Third - the water measurement was in pCi/L, picoCuries per liter of water. The prefix "pico" denotes a 1 in a Trillion multiplier (1/1,000,000,000,000 or 1x10-12)). This is important because there are lots of radioactive objects and substances that would be useful as points of comparison. Many every-day radioactive objects have levels of radiation measured on different orders of magnitude: nano (1/1,000,000,000), micro (or milliCuries per weight or volume. At the risk of being insulting, this is worth explaining a bit. This chart gives a little rundown - keep in mind that these prefixes denote immense changes in magnitude of ONE THOUSAND. A centimeter is less than an inch, a meter is a few feet, a kilometer is a few blocks, a megameter is twice the width of Pennsylvania.
Now based some figures from various health departments and universities (links provided), here are the equivalents in water volume from the Queen's Lane facility:
1 Coffee = 12.27 nCi/lb
One pound of coffee has the same radioactive content as 5335 Liters of Philadelphia water.
Animals, plants = 6 pCi/g
One gram of any living animal or plant has the same radioactive content as 2.6 Liters of Philadelphia water. That means that a one pound steak has approximately the same amount of radiation as 73.8 Liters of Philadelphia water.
Beer (dry weight) = 390 pCi/kg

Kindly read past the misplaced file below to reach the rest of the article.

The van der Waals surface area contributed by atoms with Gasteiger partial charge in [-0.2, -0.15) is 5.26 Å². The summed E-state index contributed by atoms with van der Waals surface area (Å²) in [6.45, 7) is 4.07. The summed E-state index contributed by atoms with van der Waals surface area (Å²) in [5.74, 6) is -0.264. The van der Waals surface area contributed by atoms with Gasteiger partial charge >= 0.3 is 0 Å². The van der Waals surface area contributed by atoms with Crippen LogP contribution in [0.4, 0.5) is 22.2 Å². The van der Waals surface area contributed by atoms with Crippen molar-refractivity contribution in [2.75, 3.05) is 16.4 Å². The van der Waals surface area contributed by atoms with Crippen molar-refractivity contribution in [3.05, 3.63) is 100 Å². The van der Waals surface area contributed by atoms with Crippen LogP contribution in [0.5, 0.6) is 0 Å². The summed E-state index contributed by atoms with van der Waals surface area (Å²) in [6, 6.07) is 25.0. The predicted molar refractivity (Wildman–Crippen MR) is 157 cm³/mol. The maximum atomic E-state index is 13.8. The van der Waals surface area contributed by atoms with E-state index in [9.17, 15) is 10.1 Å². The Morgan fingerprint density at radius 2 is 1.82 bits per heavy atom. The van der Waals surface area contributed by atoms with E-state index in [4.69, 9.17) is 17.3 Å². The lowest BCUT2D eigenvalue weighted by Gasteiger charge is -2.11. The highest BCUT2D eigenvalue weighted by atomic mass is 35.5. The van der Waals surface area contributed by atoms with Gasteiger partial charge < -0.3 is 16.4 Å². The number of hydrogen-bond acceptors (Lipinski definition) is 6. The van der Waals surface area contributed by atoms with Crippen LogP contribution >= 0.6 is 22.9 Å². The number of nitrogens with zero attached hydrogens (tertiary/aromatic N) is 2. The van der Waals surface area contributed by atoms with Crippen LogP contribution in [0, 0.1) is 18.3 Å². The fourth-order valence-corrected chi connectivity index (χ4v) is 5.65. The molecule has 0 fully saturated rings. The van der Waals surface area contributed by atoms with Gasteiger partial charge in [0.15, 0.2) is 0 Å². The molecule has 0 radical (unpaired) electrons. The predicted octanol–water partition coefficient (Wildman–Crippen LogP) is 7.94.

One kg of the solids left by dehydrating beer (which is probably equivalent to about 10 kg of beer by wet weight, not sure of the volume because I don't know beer's density) has the same radioactive content as 170 Liters of Philadelphia drinking water.
So I guess these levels of radioactivity in Philly water are not really that high, and the EPA standards seem awfully strict. Apparently, in August there were elevated levels of radioactivity in Philly's reservoirs but this went more or less without comment. I would be interested to see how much radioactive Iodine from Fukishima is being deposited in the Delaware watershed relative to elsewhere. I don't know how high the radioactive particles ride in the air across the Pacific, because my expectation would be that much of the radioactivity will condense over the western mountain ranges and fall as rain in the West or Midwest before it reaches here.
Anyways, I hope this was helpful, I'm gonna go get a drink.
Wednesday, April 06, 2011
"I ain't talkin bout chicken and gravy mang"